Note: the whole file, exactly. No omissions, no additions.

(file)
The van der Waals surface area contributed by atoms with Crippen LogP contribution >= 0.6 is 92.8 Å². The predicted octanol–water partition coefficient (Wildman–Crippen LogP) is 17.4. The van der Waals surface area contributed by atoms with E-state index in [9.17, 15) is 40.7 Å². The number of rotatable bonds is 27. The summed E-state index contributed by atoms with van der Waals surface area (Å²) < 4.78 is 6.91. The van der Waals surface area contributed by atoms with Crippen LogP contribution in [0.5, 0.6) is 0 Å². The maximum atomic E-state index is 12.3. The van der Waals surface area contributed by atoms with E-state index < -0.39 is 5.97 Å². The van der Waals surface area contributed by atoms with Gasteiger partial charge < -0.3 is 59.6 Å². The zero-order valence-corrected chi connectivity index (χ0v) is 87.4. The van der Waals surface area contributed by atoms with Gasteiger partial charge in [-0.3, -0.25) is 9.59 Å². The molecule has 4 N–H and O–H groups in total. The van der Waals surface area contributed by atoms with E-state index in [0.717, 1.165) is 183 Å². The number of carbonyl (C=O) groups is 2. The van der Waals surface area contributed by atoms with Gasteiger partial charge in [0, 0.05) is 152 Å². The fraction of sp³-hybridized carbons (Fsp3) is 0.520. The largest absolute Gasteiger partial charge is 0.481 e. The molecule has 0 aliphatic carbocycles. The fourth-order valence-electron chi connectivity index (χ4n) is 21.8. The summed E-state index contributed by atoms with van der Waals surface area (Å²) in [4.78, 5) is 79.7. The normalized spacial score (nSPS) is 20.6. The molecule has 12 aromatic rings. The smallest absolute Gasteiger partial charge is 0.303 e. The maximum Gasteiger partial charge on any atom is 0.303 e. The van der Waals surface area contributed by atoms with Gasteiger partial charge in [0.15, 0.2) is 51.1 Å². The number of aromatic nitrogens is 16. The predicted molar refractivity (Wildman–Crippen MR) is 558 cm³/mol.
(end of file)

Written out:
The van der Waals surface area contributed by atoms with Crippen LogP contribution >= 0.6 is 92.8 Å². The predicted octanol–water partition coefficient (Wildman–Crippen LogP) is 17.4. The van der Waals surface area contributed by atoms with E-state index in [9.17, 15) is 40.7 Å². The number of rotatable bonds is 27. The summed E-state index contributed by atoms with van der Waals surface area (Å²) < 4.78 is 6.91. The van der Waals surface area contributed by atoms with Crippen LogP contribution in [0.5, 0.6) is 0 Å². The maximum atomic E-state index is 12.3. The van der Waals surface area contributed by atoms with E-state index < -0.39 is 5.97 Å². The van der Waals surface area contributed by atoms with Gasteiger partial charge < -0.3 is 59.6 Å². The zero-order valence-corrected chi connectivity index (χ0v) is 87.4. The van der Waals surface area contributed by atoms with Gasteiger partial charge in [-0.3, -0.25) is 9.59 Å². The molecule has 4 N–H and O–H groups in total. The van der Waals surface area contributed by atoms with E-state index in [0.717, 1.165) is 183 Å². The number of carbonyl (C=O) groups is 2. The van der Waals surface area contributed by atoms with Gasteiger partial charge in [0, 0.05) is 152 Å². The fraction of sp³-hybridized carbons (Fsp3) is 0.520. The largest absolute Gasteiger partial charge is 0.481 e. The molecule has 0 aliphatic carbocycles. The fourth-order valence-electron chi connectivity index (χ4n) is 21.8. The summed E-state index contributed by atoms with van der Waals surface area (Å²) in [4.78, 5) is 79.7. The normalized spacial score (nSPS) is 20.6. The molecule has 12 aromatic rings. The smallest absolute Gasteiger partial charge is 0.303 e. The maximum Gasteiger partial charge on any atom is 0.303 e. The van der Waals surface area contributed by atoms with Gasteiger partial charge in [0.15, 0.2) is 51.1 Å². The number of aromatic nitrogens is 16. The predicted molar refractivity (Wildman–Crippen MR) is 558 cm³/mol.